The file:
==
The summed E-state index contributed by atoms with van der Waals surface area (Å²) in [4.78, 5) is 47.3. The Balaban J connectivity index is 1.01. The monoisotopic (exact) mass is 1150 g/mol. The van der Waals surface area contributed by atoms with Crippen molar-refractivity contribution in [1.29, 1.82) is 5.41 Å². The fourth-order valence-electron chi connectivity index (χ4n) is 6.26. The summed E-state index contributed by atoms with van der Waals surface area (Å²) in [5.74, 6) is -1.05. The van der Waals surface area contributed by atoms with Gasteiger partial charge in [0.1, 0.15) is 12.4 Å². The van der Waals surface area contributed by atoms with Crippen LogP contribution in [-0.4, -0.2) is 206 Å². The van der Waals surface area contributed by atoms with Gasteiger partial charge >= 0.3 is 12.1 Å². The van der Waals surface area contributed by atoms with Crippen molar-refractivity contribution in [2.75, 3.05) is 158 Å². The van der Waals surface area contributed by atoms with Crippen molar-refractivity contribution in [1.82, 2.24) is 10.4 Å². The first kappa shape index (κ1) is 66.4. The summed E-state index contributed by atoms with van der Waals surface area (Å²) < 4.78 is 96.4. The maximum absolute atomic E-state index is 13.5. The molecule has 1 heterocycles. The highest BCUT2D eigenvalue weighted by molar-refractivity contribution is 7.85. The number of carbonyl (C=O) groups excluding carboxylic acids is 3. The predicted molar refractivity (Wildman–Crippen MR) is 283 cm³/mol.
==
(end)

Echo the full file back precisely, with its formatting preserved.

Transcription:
The summed E-state index contributed by atoms with van der Waals surface area (Å²) in [4.78, 5) is 47.3. The Balaban J connectivity index is 1.01. The monoisotopic (exact) mass is 1150 g/mol. The van der Waals surface area contributed by atoms with Crippen molar-refractivity contribution in [1.29, 1.82) is 5.41 Å². The fourth-order valence-electron chi connectivity index (χ4n) is 6.26. The summed E-state index contributed by atoms with van der Waals surface area (Å²) in [5.74, 6) is -1.05. The van der Waals surface area contributed by atoms with Gasteiger partial charge in [0.1, 0.15) is 12.4 Å². The van der Waals surface area contributed by atoms with Crippen LogP contribution in [-0.4, -0.2) is 206 Å². The van der Waals surface area contributed by atoms with Gasteiger partial charge >= 0.3 is 12.1 Å². The van der Waals surface area contributed by atoms with Crippen molar-refractivity contribution in [2.75, 3.05) is 158 Å². The van der Waals surface area contributed by atoms with Crippen molar-refractivity contribution in [1.82, 2.24) is 10.4 Å². The first kappa shape index (κ1) is 66.4. The summed E-state index contributed by atoms with van der Waals surface area (Å²) < 4.78 is 96.4. The maximum absolute atomic E-state index is 13.5. The molecule has 1 heterocycles. The highest BCUT2D eigenvalue weighted by molar-refractivity contribution is 7.85. The number of carbonyl (C=O) groups excluding carboxylic acids is 3. The predicted molar refractivity (Wildman–Crippen MR) is 283 cm³/mol.